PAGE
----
🏀WESTBROOK BECOMES ONLY PLAYER IN NBA HISTORY WITH MULTIPLE 20-ASSIST, 20-REBOUND GAMES: Washington's Russell Westbrook had a career-high 21 rebounds and a career-high-tying 24 assists in the Wizards' 154-141 win over the Indiana Pacers last night, becoming the only player in NBA history with multiple games with at least 20 assists and 20 rebounds. Westbrook has now done it twice, and Wilt Chamberlain did it once, the only other player to have done it at all. Additionally, Westbrook scored 14 points last night, for his league-leading 32nd triple-double of the season. He now has 178 career triple-doubles, just three short of Oscar Robertson's record.

🏀ANTHONY NOW IN 10TH PLACE ON NBA'S CAREER SCORING LIST: The Portland Trail Blazers' Carmelo Anthony moved into 10th place on the NBA's career scoring list last night (May 3rd), passing Elvin Hayes. Anthony moved past Hayes' 27,313 career points with a three-pointer with 11:09 left in the second quarter. Anthony finished the game with 14 points, bringing his total to 27,318, in Portland's 123-114 loss to the Atlanta Hawks. Next up on the all-time scoring list for Anthony would be Moses Malone, who has 27,409 points in ninth place.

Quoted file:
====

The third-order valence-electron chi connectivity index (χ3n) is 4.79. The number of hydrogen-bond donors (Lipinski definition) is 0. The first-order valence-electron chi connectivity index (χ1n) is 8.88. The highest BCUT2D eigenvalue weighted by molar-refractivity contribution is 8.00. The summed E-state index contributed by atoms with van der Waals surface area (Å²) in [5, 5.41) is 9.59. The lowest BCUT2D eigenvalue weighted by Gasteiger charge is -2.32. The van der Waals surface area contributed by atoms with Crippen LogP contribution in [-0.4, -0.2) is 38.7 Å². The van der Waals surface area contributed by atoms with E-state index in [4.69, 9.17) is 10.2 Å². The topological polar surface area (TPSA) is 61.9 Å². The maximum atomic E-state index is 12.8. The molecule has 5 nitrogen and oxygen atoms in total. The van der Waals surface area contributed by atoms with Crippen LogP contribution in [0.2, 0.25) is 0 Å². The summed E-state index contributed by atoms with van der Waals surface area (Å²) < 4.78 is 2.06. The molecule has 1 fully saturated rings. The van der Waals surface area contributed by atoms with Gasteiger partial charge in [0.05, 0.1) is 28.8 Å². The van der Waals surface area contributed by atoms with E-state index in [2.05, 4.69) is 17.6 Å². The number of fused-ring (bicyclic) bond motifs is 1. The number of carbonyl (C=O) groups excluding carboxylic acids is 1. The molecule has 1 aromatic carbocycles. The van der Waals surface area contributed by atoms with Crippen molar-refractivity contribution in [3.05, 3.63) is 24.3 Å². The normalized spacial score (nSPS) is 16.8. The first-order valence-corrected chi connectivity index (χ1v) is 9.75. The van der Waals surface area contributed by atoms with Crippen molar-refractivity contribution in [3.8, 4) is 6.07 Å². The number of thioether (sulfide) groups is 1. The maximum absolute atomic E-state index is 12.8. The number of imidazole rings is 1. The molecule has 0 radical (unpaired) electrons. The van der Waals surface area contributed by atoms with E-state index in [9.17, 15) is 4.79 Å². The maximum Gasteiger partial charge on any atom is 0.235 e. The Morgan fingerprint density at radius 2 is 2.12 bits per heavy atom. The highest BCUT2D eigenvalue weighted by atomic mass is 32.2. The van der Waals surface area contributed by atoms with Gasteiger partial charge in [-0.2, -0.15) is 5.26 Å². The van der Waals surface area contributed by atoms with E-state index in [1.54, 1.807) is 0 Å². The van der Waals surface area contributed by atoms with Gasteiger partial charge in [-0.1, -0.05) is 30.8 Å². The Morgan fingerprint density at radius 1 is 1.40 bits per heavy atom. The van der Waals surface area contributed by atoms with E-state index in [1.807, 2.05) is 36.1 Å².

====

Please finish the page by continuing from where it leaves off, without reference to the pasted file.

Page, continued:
⚾DODGERS' PITCHER MAY TO HAVE TOMMY JOHN SURGERY: Los Angeles Dodgers pitcher Dustin May is done for the rest of the season, with an MRI yesterday morning revealing that he needs to have Tommy John surgery. The 23-year-old May had been placed on the 10-day injured list Sunday, a day after he left a game against the Milwaukee Brewers with pain in his arm after throwing just 27 pitches. He will have the surgery next week.